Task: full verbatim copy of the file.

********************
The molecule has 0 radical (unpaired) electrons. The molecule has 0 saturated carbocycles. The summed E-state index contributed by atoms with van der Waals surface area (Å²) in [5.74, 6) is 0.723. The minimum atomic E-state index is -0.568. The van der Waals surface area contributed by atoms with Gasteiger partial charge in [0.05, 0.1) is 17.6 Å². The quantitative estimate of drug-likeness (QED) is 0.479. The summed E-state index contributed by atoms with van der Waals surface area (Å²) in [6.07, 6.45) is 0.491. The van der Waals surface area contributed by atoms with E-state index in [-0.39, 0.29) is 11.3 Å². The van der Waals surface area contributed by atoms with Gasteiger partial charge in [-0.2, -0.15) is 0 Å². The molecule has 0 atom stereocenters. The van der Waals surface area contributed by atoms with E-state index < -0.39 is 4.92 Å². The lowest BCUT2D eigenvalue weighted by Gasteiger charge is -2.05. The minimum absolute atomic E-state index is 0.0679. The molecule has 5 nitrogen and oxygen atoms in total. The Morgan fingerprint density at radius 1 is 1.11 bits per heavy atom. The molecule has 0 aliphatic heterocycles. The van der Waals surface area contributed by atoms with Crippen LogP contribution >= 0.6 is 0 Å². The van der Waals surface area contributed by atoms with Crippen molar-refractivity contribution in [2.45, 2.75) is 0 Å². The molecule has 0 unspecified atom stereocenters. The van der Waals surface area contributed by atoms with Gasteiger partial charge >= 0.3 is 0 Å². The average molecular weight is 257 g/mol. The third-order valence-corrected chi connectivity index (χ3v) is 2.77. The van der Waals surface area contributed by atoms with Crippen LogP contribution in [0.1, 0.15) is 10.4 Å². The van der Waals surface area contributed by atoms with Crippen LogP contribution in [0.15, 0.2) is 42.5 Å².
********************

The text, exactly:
The molecule has 0 radical (unpaired) electrons. The molecule has 0 saturated carbocycles. The summed E-state index contributed by atoms with van der Waals surface area (Å²) in [5.74, 6) is 0.723. The minimum atomic E-state index is -0.568. The van der Waals surface area contributed by atoms with Gasteiger partial charge in [0.05, 0.1) is 17.6 Å². The quantitative estimate of drug-likeness (QED) is 0.479. The summed E-state index contributed by atoms with van der Waals surface area (Å²) in [6.07, 6.45) is 0.491. The van der Waals surface area contributed by atoms with E-state index in [-0.39, 0.29) is 11.3 Å². The van der Waals surface area contributed by atoms with Gasteiger partial charge in [-0.2, -0.15) is 0 Å². The molecule has 0 atom stereocenters. The van der Waals surface area contributed by atoms with E-state index < -0.39 is 4.92 Å². The lowest BCUT2D eigenvalue weighted by Gasteiger charge is -2.05. The minimum absolute atomic E-state index is 0.0679. The molecule has 5 nitrogen and oxygen atoms in total. The Morgan fingerprint density at radius 1 is 1.11 bits per heavy atom. The molecule has 0 aliphatic heterocycles. The van der Waals surface area contributed by atoms with Crippen LogP contribution >= 0.6 is 0 Å². The van der Waals surface area contributed by atoms with Crippen molar-refractivity contribution in [2.45, 2.75) is 0 Å². The molecule has 0 unspecified atom stereocenters. The van der Waals surface area contributed by atoms with Gasteiger partial charge >= 0.3 is 0 Å². The average molecular weight is 257 g/mol. The third-order valence-corrected chi connectivity index (χ3v) is 2.77. The van der Waals surface area contributed by atoms with Crippen LogP contribution in [0.1, 0.15) is 10.4 Å². The van der Waals surface area contributed by atoms with Crippen LogP contribution in [0.15, 0.2) is 42.5 Å².